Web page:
The Need to Balance Work-from-Home and Work-from-Office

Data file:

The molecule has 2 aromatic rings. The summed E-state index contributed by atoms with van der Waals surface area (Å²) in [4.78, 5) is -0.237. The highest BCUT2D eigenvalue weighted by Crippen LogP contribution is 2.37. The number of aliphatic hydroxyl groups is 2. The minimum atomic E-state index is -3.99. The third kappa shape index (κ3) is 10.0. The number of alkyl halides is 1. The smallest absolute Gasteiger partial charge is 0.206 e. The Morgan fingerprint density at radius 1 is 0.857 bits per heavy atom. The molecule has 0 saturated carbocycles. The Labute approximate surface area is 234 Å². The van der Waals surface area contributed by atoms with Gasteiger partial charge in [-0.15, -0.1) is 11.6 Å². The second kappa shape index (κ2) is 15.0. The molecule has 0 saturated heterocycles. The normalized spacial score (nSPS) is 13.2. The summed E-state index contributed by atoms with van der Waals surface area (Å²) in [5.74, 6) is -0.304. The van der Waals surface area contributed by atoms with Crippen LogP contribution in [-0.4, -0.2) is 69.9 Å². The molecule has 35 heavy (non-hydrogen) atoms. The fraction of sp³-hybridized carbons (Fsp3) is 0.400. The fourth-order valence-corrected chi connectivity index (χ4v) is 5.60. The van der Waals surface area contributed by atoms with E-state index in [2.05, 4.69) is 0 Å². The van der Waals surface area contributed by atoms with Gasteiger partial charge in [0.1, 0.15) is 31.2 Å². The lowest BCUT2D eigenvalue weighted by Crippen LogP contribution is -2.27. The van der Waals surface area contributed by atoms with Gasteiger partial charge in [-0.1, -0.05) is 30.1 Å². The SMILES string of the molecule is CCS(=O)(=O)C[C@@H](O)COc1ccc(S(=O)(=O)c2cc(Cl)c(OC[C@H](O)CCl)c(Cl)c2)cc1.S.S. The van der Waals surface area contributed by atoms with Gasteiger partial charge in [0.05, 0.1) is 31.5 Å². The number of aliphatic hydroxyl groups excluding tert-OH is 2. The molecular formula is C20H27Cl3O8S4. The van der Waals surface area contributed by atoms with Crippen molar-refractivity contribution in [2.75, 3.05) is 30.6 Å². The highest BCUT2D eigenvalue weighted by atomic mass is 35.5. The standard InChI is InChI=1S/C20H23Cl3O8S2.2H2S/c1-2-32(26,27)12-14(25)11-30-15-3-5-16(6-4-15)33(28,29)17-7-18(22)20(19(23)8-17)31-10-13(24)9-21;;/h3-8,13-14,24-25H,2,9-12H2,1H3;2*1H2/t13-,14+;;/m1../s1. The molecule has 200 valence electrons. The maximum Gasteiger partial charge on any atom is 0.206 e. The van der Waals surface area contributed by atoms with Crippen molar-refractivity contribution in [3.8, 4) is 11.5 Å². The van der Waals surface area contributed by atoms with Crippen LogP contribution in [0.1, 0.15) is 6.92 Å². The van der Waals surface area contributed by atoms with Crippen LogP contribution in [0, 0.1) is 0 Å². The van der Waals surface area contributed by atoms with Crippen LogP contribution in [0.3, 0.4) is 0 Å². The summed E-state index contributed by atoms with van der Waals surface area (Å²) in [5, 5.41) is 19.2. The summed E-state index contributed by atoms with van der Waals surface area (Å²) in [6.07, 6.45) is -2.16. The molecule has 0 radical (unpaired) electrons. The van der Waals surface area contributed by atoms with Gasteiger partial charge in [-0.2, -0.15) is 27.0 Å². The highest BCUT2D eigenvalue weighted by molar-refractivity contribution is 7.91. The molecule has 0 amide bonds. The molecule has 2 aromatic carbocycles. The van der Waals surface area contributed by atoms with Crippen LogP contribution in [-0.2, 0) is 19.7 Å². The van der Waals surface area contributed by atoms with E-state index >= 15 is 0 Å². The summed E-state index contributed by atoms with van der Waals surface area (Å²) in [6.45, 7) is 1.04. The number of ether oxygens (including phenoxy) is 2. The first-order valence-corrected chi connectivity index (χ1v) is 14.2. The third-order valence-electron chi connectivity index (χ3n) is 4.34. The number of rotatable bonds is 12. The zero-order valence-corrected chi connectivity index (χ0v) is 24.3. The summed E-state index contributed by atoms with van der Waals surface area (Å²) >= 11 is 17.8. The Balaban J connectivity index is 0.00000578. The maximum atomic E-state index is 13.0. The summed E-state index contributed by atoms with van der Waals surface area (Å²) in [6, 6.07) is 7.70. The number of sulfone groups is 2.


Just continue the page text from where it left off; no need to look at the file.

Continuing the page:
Work-from-Home (WFH) is here to stay. COVID-19 forced companies to adapt to the remote model or grind to a halt. Even companies that have previously resisted WFH have found most of their concerns to be unfounded. Some have even gone so far as to claim that the WFH/virtual model will be the dominant model going forward, and that offices are effectively ‘dead’.While there are significant benefits to a WFH model for many businesses, there are still potential downsides that technology alone can’t solve. After all, we as humans are social beings. There is a reason ‘solitary confinement’ is considered severe punishment! Human connection and interaction are essential to personal happiness. In-person team collaboration helps to build relationships, foster ideation and strengthen company culture. And there are ‘moments of serendipity’ that can only happen when working in an office environment.WFH Has Many BenefitsWorking independently from home provides numerous benefits for employees and businesses alike. These include:Employee flexibility and ‘spirit of freedom’, giving employees control over where and when they workHigher productivity. Although WFH has its distractions, this is likely outweighed by lower commuting times and a longer window for working hoursBroader ability to recruit talent from remote locations – not being restricted by commute times to local officesLower facilities cost due to less need for permanent space and related support systemsBut WFH Also Has its DownsidesWFH is not all ‘rainbows and unicorns’ – some of the challenges include:Employee burnout and disengagement due to longer hours, more time online and a feeling of monotony. In a recent study from DigitalOcean on remote work, 82 percent of U.S.-based remote-working professionals report feeling burnt out.Maintaining company culture and unity is challenging due to minimal personal interaction and connection, which in turn impacts consistency of performance and employee retention.Less in-person collaboration and interaction also reduces the opportunity for those ‘moments of serendipity’ where new ideas are generated, or problems handled quickly. According to a recent PWC survey on remote working, the number one reason employees say they go into the office is to collaborate with other team members (50 percent). Difficulty collaborating is also the number one reason people give for being unproductive at home (39 percent).Ongoing skills and career development, as well as apprenticeship of junior employees can be a challenge, although this can be mitigated with investments in new systems, processes and training (both for managers and colleagues).Rural Sourcing – Taking a Balanced ApproachThe office isn’t obsolete, but it is changing. While the COVID-19 crisis showed that staff can interact well when apart, people still cherish in-person engagement with colleagues. Having colleagues interact in-person yields strong benefits to culture, innovation and ongoing career development. We feel the best approach is to blend the freedom and flexibility of WFH, with the personal interaction and collaboration found in Work-from-Office (WFO).Our development centers, located in Middle America communities, provide great hubs to enable this balanced approach. We also feel there continues to be strong business benefits to our software development center-based model, including:Access to strong overlooked talent, and keeping IT jobs in the U.S.Lower cost of livingHigh quality of living compared to larger metropolitan areasA strong catalyst for bringing the innovation economy to Middle AmericaAs we at Rural Sourcing take steps toward moving colleagues back to development centers, our priority will be to maintain:Employee safety, well-being and satisfaction, and opportunities for in-person connection, relationship building and team collaborationProductivity and performance for our clientsEmployee skills and career development, including best-practice sharingCompany culture – preserving the ‘glue’ for retention, consistent performance and market differentiationOur focus on being part of, and giving back to, the local communities in which we operate – helping to build the technology hubs of the futureWe’ve always been intentional about creating ‘collision points’ for our colleagues to interact and work together. Now, we are rethinking how to do this safely. By strengthening the bonds our colleagues form in the development centers and across locations, we will drive greater collaboration and deliver even better results for our clients.Office space and its design are important pieces of creating a collaborative environment. That’s why we’re rethinking how best to use the space to create the type of location that fosters creativity and teamwork, rather than building just a heads down work environment. This will include more teaming areas and better pair-programming setups. Teams will be able to complete heads down work-from-home for part of the week and come into the office for sprint planning/grooming, difficult project points and greater innovation discussions.As we speak with our colleagues it’s very apparent that they want to return to the development centers. They don't necessarily want to come back to a ‘weird pandemic environment’ but do wish for the positive aspects of our pre-COVID environment and the ability to socialize/collaborate in person. While we have all benefited from some aspects from WFH, we'll take the learnings from this unique time and build an environment that brings the best of both worlds together to the greatest outcome.DISCOVER MOREAbout the AuthorAs COO for Rural Sourcing, Ingrid Miller Curtis is responsible for realizing Rural Sourcing's vision to provide US-based high quality IT outsourcing solutions through her management and oversight of all Rural Sourcing development centers. Her responsibilities include leading and developing Rural Sourcing talent, client relationship management, ensuring the scalability and reliability of Rural Sourcing's process and systems and strategically determining the next set of solutions for our clients. She is also responsible for establishing and ensuring consistency across the organization with respect to Rural Sourcing's processes, values, and methodologies. Ingrid brings an expansive knowledge of underlying computer systems and technologies, allowing her to contribute to all aspects of our application development and maintenance projects.Ingrid is a graduate of Babson College, where she earned a B.S. in Business Management.